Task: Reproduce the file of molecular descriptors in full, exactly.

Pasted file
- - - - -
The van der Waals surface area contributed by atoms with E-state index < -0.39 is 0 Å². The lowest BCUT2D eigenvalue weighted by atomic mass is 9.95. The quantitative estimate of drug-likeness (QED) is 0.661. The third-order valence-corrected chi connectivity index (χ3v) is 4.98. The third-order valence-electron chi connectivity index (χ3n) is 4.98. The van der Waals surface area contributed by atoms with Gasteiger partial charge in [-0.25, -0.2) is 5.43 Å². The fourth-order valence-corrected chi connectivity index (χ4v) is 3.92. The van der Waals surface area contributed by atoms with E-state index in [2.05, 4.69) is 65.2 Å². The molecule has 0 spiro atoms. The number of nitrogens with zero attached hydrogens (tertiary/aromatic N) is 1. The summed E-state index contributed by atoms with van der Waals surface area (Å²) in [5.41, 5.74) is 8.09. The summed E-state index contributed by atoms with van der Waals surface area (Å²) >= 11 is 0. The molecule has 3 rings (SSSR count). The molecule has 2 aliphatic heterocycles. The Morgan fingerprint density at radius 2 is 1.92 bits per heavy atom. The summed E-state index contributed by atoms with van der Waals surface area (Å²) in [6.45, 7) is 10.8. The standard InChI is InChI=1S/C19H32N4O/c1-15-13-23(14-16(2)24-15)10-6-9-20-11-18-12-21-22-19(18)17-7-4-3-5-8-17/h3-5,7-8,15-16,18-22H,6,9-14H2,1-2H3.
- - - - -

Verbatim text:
The van der Waals surface area contributed by atoms with E-state index < -0.39 is 0 Å². The lowest BCUT2D eigenvalue weighted by atomic mass is 9.95. The quantitative estimate of drug-likeness (QED) is 0.661. The third-order valence-corrected chi connectivity index (χ3v) is 4.98. The third-order valence-electron chi connectivity index (χ3n) is 4.98. The van der Waals surface area contributed by atoms with Gasteiger partial charge in [-0.25, -0.2) is 5.43 Å². The fourth-order valence-corrected chi connectivity index (χ4v) is 3.92. The van der Waals surface area contributed by atoms with E-state index in [2.05, 4.69) is 65.2 Å². The molecule has 0 spiro atoms. The number of nitrogens with zero attached hydrogens (tertiary/aromatic N) is 1. The summed E-state index contributed by atoms with van der Waals surface area (Å²) in [5.41, 5.74) is 8.09. The summed E-state index contributed by atoms with van der Waals surface area (Å²) >= 11 is 0. The molecule has 3 rings (SSSR count). The molecule has 2 aliphatic heterocycles. The Morgan fingerprint density at radius 2 is 1.92 bits per heavy atom. The summed E-state index contributed by atoms with van der Waals surface area (Å²) in [6.45, 7) is 10.8. The standard InChI is InChI=1S/C19H32N4O/c1-15-13-23(14-16(2)24-15)10-6-9-20-11-18-12-21-22-19(18)17-7-4-3-5-8-17/h3-5,7-8,15-16,18-22H,6,9-14H2,1-2H3.